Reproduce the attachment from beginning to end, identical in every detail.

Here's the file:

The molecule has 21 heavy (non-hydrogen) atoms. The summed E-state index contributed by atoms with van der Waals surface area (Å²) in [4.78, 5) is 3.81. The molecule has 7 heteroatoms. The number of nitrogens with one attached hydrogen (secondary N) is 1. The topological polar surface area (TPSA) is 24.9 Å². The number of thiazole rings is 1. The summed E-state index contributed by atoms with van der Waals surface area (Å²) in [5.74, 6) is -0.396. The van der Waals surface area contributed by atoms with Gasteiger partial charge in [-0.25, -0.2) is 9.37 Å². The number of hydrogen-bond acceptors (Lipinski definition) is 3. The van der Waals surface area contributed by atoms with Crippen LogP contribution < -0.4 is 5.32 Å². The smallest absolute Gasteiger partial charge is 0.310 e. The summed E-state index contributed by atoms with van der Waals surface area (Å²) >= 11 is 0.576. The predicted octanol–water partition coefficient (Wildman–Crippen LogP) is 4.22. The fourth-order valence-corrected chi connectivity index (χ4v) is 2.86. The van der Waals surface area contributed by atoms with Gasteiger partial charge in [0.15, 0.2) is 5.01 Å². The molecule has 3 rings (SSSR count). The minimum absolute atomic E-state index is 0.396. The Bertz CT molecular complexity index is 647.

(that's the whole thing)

The molecule has 21 heavy (non-hydrogen) atoms. The summed E-state index contributed by atoms with van der Waals surface area (Å²) in [4.78, 5) is 3.81. The molecule has 7 heteroatoms. The number of nitrogens with one attached hydrogen (secondary N) is 1. The topological polar surface area (TPSA) is 24.9 Å². The number of thiazole rings is 1. The summed E-state index contributed by atoms with van der Waals surface area (Å²) in [5.74, 6) is -0.396. The van der Waals surface area contributed by atoms with Gasteiger partial charge in [-0.25, -0.2) is 9.37 Å². The number of hydrogen-bond acceptors (Lipinski definition) is 3. The van der Waals surface area contributed by atoms with Crippen LogP contribution < -0.4 is 5.32 Å². The smallest absolute Gasteiger partial charge is 0.310 e. The summed E-state index contributed by atoms with van der Waals surface area (Å²) >= 11 is 0.576. The predicted octanol–water partition coefficient (Wildman–Crippen LogP) is 4.22. The fourth-order valence-corrected chi connectivity index (χ4v) is 2.86. The van der Waals surface area contributed by atoms with Gasteiger partial charge in [0.15, 0.2) is 5.01 Å². The molecule has 3 rings (SSSR count). The minimum absolute atomic E-state index is 0.396. The Bertz CT molecular complexity index is 647.